survival to become a triumphalist mantra that what humans make of nature is
    always better than what nature might make of us” (Pg. 224).  In other words, the saints have not always
    been saint-like.  Yet, he then goes on to
    contend that in reality LDS doctrine itself is very favorable towards
    nature.  Knowing is audience, he then
    gently rebukes the Utah community for its history of not living up to what God
    expects from is chosen people.

    This history has been defiled by the scars
    made by the continual destruction of the Provo watershed, the wounds incurred
    from the mistreatment of the Indians, and the hole left by the Mountain Meadows
    Massacre.  About this unfortunate history
    Handley writes, “with the momentum of time, [these stories seem] like nothing
    more than a brief flash of light on the rivers surface.  The water has long sense absorbed the blood
    from the river banks, long sense recycled the stuff of the past into its deep
    cycles of regeneration” (pg. 175).  This
    is by no means meant to excuse the darker moments in LDS history.  Instead, Handley, quoting Walt Whitman, ask,
    “why not…let the sweet peace of nature’s strange chemistry become the flag of
    our disposition?” (175). In other words, the Mormon community must accept and
    integrate this unfortunate part of its past, along with its inspiring legacy of
    righteous living, into its sense of self. 
    As the book suggest, it can do this by not repeating the mistakes of the
    past and by more fully embracing the commandment to be righteous stewards.   Only in this way can nature receive its earned
    and extremely overdue recompense.  Only
    in this way can we truly nurture nature for natures constant nurturing.  

    In conclusion, I promise you that if you read
    this book you will, as Emerson wrote, “place yourself in the middle of the
    stream of power[of the Provo] and wisdom which animates all whom it floats, and
    you…without effort [will be] impelled to truth, to right and perfect
    contentment” (pg. 33).  

    • Cfriedel

      I apologize for the formatting…I should have checked it before I posted.

    • Georgebhandley

      Thank you, Craig! What an honor to read your generous review of my book. It means a great deal to me. You were lucky to have studied with Steve Peck, one of my favorite people anywhere.

  • SDH

    First of all, as a new member of LDSES, I would just like to remind everyone (including myself) that, in our discussion, we absolutely must be very careful to avoid sarcasm or words that could be interpreted as being contentious/sarcastic/patronizing.  We all know that contention or discussion that is not edifying will get us exactly nowhere; worse- it could completely destroy our ability to work together to do good.  (Part of our religion requires us to disagree without being disagreeable.) 

    I tend to agree with George’s posting.  While Charles should be commended for his desire to take action on his beliefs (we can all learn from his example), aggressive involvement with political advocacy is simply not the mission or purpose of LDSES.  If Charles and others wish to engage in this and to unite with other LDS in doing so, why do they not start a separate organization designed for that purpose?  We would welcome and many of us would support and join such an organization.  However, LDSES’ mission is to get the general LDS membership (including and starting with ourselves) more excited and educated about LDS doctrine pertaining to Earth Stewardship so that they/we can direct their enthusiasm in ways they/we deem appropriate.  In doing so, we must be ever-so-careful how we approach the general membership of our Church for the reasons George outlines.  We are indeed talking about politics here:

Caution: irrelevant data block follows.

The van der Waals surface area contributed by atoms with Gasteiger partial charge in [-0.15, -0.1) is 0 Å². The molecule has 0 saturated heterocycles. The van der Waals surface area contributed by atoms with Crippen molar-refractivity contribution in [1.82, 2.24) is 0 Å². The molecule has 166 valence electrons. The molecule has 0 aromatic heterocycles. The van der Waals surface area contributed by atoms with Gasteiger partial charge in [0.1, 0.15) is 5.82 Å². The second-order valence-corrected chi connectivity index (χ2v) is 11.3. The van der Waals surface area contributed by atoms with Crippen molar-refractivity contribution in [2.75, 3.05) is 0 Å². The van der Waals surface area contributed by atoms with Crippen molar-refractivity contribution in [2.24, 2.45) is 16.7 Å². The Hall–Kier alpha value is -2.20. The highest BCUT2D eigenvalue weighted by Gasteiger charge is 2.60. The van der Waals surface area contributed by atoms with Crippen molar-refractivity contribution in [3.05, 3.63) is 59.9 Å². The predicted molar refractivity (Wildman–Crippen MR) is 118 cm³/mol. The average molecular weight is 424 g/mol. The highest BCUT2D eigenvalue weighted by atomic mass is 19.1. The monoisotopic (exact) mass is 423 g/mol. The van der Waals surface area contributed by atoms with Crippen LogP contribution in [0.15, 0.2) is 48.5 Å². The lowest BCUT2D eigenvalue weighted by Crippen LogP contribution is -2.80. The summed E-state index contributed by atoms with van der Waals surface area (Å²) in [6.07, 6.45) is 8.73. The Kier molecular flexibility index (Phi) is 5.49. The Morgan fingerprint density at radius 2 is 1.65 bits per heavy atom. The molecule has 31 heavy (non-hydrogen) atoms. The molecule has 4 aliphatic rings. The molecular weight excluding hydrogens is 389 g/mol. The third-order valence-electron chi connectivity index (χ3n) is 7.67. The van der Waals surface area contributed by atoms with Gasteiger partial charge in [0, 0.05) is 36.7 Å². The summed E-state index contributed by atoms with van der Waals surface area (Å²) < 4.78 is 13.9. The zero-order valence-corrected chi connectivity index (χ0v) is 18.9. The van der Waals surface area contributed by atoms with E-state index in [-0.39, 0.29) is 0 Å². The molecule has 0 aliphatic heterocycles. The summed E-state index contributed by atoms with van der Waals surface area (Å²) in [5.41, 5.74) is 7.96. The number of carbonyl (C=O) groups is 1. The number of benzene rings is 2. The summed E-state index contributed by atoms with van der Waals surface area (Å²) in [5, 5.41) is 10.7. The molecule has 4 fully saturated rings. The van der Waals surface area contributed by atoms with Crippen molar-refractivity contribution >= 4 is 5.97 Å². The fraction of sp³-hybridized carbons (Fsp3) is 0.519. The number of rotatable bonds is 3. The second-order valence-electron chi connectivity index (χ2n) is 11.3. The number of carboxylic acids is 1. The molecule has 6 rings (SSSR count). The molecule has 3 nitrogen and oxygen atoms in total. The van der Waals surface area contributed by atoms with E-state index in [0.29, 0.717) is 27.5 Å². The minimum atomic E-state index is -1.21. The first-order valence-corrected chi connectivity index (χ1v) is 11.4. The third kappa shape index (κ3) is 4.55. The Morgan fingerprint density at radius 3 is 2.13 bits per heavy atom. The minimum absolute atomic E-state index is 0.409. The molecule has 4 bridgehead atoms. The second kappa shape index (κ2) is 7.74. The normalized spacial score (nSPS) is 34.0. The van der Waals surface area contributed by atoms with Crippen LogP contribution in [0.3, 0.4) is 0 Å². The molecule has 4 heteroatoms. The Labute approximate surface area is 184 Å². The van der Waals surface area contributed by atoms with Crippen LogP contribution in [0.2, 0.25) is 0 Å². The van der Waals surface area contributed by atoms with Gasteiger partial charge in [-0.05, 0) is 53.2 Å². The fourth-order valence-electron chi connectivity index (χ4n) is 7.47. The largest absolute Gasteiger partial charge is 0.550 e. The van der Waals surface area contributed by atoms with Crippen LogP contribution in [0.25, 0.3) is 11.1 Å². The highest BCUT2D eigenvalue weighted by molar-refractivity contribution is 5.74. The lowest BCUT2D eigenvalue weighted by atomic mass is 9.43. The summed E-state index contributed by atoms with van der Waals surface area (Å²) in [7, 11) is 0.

As George suggests, it is my opinion that while the right seems to ignore environmentalism almost completely, the left has been known to go too far/radical.  As a well-published and distinguished scientist myself and as someone with a fair understanding of LDS doctrine, I can definitively say that SOME tenants within popular philosophies/movements of ”social justice,” “climate justice,” and “sustainability” are expressly contrary to LDS doctrine because they are either too radical or off target altogether (i.e. involuntary income redistribution w/o principles of self-reliance, state-mandated population control, banning of natural resource use altogether, putting evolutionary ecology and “science” generally ahead of faith, etc.) 

    As LDS, we have the responsibility of identifying the truth where ever it is found.  In my opinion, this suggests a much more nuanced effort at investigating doctrines and their application and connection to existing philosophies and policies than most realize.  In fact, in my opinion, embracing general policies, philosophies, and legislation is not something that LDSES should ever do quickly or often, given LDSES’ mission and purpose to target the general Church population.  LDSES should move boldly forward to stand up for what is right and true; but there should be crystal-clear doctrinal and general consensus about what is right and true before taking action.

    • Georgebhandley

      Thank you for these thoughtful comments. I agree, and I am also grateful for the reminder about tone. Charles, my apologies if I sounded unduly contentious. I hope you know of my lasting respect and admiration for you. 

  • Jason

    You lost me at “The right is defiantly anti-environmental”. Not true.